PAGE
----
Garage Floor Paint/Coating - what's best ??

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I need to cover about 500' sq. of concrete that's in really good shape, but it's getting stained & nasty looking.
What's the best product to use on this application ?? Epoxy ??
thanx .. .. ..
<<<__ Bb __>>>
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<!DOCTYPE html PUBLIC "-//W3C//DTD HTML 4.01 Transitional//EN"> <html> <head> </head> <body bgcolor="#ffffff" text="#990000"> <font size="+1"><font face="Arial Rounded MT Bold">I need to cover about 500' sq. of concrete that's in really good shape, but it's getting stained &amp; nasty looking.<br> <br> What's the best product to use on this application ??&nbsp;&nbsp; Epoxy ??<br> <br> <br> thanx .. .. .. <br> <br> &nbsp;&nbsp;&nbsp;&nbsp;&nbsp;&nbsp;&nbsp; &lt;&lt;&lt;__ B&oslash;b __&gt;&gt;&gt;<br> </font></font> </body> </html>
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If it's a garage floor that cars will drive on, then 2-part epoxy is the way to go. Check the archives of this NG. But if there are oil spots or other stains that would prevent the epoxy from sticking, that needs to be removed first. There is a more complicated prep procedure for 2-part epoxy, but you won't regret it when you are done.
Ken
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Yes.
Joe
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.net> wrote:

no matter what you use it will age detoriate and require future maintence.
garage floors are meant to be oily till its time to sell, then use epoxy or whatever to dress it up
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I've done three residential garage floors now with two part epoxy, properly applied and I can tell you that after 10 years each of those floors looked virtually the same as when the epoxy was applied. And oil wipes up with paper towels.
That said, you need to do the prep properly and you need to use a real industrial two part coating - not the junk they sell in the big box or retail paint stores. If you live in California, you have my condolences. I suspect all they sell there (thanks to CARB) is the water based junk.
I'm partial to Benjamin Moore's industrial line, but there are others.
If you Google Groups on Bob's name and epoxy, you'll see he seems to have something of a crusade against epoxy floors... :)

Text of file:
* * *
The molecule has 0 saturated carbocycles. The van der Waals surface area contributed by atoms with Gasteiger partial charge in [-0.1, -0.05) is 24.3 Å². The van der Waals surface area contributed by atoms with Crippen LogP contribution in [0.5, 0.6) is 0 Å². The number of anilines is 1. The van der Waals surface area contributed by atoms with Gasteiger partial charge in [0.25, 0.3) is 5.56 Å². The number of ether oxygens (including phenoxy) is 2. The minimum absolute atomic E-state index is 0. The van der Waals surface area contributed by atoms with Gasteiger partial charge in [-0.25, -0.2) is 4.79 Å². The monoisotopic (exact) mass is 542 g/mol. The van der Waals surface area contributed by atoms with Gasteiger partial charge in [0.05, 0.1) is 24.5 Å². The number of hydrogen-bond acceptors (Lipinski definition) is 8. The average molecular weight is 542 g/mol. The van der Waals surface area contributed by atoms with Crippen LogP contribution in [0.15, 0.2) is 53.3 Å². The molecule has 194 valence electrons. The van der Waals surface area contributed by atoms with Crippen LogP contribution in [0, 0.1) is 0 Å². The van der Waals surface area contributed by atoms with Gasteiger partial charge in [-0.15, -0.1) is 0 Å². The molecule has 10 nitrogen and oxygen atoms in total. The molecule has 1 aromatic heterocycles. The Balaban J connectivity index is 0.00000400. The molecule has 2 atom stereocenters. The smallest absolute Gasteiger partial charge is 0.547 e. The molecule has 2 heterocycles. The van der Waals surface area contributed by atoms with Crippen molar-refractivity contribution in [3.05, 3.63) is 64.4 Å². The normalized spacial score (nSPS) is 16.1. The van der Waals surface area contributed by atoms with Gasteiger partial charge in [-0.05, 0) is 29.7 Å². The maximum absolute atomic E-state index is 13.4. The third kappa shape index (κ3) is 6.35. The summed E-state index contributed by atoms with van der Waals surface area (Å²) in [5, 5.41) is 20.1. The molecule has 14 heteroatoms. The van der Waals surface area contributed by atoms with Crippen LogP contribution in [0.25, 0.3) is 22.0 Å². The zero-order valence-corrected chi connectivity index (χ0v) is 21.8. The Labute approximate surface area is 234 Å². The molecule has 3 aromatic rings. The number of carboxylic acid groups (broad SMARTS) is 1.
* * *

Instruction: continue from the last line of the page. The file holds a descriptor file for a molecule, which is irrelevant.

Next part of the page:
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That's true - although I've done epoxy on new and old concrete with good results. Even with new concrete (30 days or more cure), you are supposed to acid etch with muratic acid to get the best adhesion. Nasty stuff, but that's why prep is 90% of the job.
An alternative to acid etching is shot peening or sand blasting the finish - but they require rental equipment and I've never tried them.
A relative with an older garage floor had a company do a non-epoxy coating that looks very similar to epoxy , but was much thicker. That turned out really well and the thicker coating filled in the cracks completely without any gap or dip afterwards. Not sure how long it will look good - but the company claimed wear & heat resistance (tire lift) similar to epoxy.Took a full day with a crew of 3 or 4 to do a double bay garage. Much faster than the multiple days epoxy takes.
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wrote:

    I guess you have never done it right with the right materials.     Mine is about 15 years old and still looks good. It not only looks better without all those oil stains that usually even up covering a garage floor but it is a lot easier to clean up. Of course some people like greasy smelly garage floors ..... I guess. :-)
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HC oil stain lasted me 10 yrs no wear, it wont peel, but it has to be cleaned, and that means like new and acid washed.
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"<<<__ Bb __>>>" wrote:

You can also get rubberized floor coverings, much like the bed liners for pickups.
I don't mean a paint-type product. Here are some examples:
http://www.bltllc.com/blt_main.htm
Google "garage floor covering" for several thousand more.
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I need to cover about 500' sq. of concrete that's in really good shape, but it's getting stained & nasty looking.
What's the best product to use on this application ?? Epoxy ??
thanx .. .. ..
<<<__ Bb __>>>
One option that is quick and cheap although not a forever kind of solution is to lay down some vinyl flooringover the concrete. Until it wears through, you have a nice shiny floor that you can wipe the oil drips up real easy.
--
Roger Shoaf
If you are not part of the solution, you are not dissolved in the solvent.
  Click to see the full signature.
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On Mon, 23 Mar 2009 11:32:20 -0400, "<<<__ Bb __>>>"

    Two part epoxy. Don't get the cheap stuff. Some of the newer one part stiff is not too bad, but if you are going to do all the trouble, I suggest not cheeping out on the materials.
    The real trick is not what you use, but how well you prepare the floor before putting it on. Don't skimp at all with the prep work.
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<<<__ Bb __>>> wrote:

certainly epoxy if only for the 'primer' coat. Could be a 1-7 coat system depending upon what you are looking for. Also could be a sovlent based, water based or solvent free epoxy.... Add the multi coats, decorative chips, urethane clear coats, etc. and you have several hundred ways to go..... FYI/disclaimer : I' m in the epoxy business. Sort of an intro to epoxy floors at www.epoxyproducts.com/floorcoatings4u.html. ---- paul
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